For a while during undergrad, I had been interested in binarual beats and exploring what some people called ‘brainwave synchronization.’ (As a caveat, I am not a neuroscientist nor do I really understand any of the supposed reasons for the claims of benefits of listening to binaural beats.) Supposedly, I had read that taking something like Gnaural, my beat generator of choice, and combining it with some sort of synchronized lighting (of which I used to have a program that I downloaded years ago but can no longer find) effects allowed for one to enter meditative states due to the way the beats in the sounds interacted with the listener’s brainwaves. Now, I never actually experienced any different states of consciousness, but it did make for interesting thinking time. I found it hard to not focus on the difference in pitch, but perhaps that was due to my music training. I cannot really say.
The actual noise machine did not stand out to me so much as the claims of the listeners and the multifaceted experience that you had to arrange. In many ways, I thought creating this sort of experience was almost akin to creating a personalized installation piece. One definite pro to this generator is that it is licensed under creative commons and, as such, is open-source and free to download. It is also cross-platform, fairly easy to use, small in size, and allows for a decent range of customization of the experience. (There’s even a compact Java applet version that you can run in any browser with the appropriate plugin.) One of the weaknesses of it is that it is only part of the experience. A new user needs to either build their own dreamachine or find a separate program to run to create the visual stimuli. It would be nice to have an integrated stroboscopic tool that allowed for that. Other than that, there is not much else I can think of to improve this very odd noise machine.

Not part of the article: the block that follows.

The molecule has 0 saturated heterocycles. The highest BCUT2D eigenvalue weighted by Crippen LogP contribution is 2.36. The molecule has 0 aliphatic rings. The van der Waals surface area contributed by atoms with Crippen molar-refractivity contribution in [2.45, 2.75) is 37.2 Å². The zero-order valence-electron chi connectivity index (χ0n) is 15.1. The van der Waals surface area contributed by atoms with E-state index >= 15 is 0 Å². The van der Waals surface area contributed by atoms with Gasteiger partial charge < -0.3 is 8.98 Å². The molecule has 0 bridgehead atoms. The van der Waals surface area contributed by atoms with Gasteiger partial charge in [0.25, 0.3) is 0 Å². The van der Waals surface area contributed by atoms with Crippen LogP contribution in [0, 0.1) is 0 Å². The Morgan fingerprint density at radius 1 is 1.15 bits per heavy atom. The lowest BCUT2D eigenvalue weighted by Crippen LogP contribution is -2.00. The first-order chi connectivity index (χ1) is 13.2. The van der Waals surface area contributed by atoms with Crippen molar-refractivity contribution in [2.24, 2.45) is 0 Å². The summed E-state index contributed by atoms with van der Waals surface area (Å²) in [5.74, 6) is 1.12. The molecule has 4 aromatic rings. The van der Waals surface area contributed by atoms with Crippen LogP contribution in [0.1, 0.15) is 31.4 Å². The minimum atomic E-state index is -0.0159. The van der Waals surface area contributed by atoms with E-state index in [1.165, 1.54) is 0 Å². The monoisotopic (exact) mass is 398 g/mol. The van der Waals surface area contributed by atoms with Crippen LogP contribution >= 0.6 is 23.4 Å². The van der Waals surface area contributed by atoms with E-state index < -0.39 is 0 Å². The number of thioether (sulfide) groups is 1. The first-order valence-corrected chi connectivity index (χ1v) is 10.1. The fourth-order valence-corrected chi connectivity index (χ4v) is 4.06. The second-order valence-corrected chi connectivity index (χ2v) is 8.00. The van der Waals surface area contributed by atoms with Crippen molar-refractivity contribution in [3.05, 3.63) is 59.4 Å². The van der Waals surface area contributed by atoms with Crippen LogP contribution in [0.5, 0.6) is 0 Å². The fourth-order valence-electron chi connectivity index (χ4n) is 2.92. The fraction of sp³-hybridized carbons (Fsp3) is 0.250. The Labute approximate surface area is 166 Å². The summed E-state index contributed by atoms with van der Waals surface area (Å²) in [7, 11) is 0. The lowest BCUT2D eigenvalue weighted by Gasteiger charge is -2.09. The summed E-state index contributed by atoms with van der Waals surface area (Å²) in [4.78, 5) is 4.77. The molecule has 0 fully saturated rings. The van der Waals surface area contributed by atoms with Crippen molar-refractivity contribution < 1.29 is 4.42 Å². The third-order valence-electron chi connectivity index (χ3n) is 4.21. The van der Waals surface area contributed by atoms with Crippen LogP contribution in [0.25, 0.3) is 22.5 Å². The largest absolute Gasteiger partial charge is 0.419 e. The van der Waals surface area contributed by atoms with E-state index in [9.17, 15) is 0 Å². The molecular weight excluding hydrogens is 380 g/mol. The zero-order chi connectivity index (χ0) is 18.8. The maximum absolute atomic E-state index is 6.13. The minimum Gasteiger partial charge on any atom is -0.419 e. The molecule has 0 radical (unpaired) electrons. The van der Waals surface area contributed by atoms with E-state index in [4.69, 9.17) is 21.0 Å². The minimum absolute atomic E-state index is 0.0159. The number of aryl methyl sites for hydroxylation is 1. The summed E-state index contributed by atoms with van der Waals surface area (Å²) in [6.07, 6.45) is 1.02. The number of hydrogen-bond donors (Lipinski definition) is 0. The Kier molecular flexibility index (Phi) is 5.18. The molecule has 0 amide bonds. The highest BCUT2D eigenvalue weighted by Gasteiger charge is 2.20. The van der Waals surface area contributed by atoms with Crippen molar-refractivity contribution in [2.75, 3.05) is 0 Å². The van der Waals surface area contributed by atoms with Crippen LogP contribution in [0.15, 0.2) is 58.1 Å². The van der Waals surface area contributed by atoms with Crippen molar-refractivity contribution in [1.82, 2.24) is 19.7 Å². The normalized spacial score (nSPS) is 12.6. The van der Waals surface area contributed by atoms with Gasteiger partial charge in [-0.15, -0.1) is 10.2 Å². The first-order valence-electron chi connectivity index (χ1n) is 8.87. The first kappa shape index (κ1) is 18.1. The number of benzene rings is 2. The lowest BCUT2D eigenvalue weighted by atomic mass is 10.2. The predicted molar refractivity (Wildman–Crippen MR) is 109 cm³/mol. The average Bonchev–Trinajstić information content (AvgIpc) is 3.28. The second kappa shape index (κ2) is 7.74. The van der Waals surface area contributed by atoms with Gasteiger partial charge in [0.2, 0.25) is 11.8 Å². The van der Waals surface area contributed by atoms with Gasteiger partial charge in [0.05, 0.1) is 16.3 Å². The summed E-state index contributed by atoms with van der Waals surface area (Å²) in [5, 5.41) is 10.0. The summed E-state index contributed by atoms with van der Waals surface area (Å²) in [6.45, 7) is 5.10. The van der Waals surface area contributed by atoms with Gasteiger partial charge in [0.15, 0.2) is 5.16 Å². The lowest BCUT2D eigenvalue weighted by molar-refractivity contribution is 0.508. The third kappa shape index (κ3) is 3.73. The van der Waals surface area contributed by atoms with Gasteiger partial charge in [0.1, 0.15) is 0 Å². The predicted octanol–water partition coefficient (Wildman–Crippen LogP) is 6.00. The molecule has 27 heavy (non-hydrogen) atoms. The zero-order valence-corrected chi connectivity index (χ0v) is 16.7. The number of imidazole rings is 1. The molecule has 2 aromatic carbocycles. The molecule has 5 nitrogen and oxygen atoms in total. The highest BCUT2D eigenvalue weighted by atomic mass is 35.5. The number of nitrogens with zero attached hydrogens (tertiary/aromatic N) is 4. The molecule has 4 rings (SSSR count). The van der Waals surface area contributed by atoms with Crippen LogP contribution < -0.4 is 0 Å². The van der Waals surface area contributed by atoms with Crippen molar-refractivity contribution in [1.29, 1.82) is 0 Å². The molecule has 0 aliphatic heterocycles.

– Jorge Padrón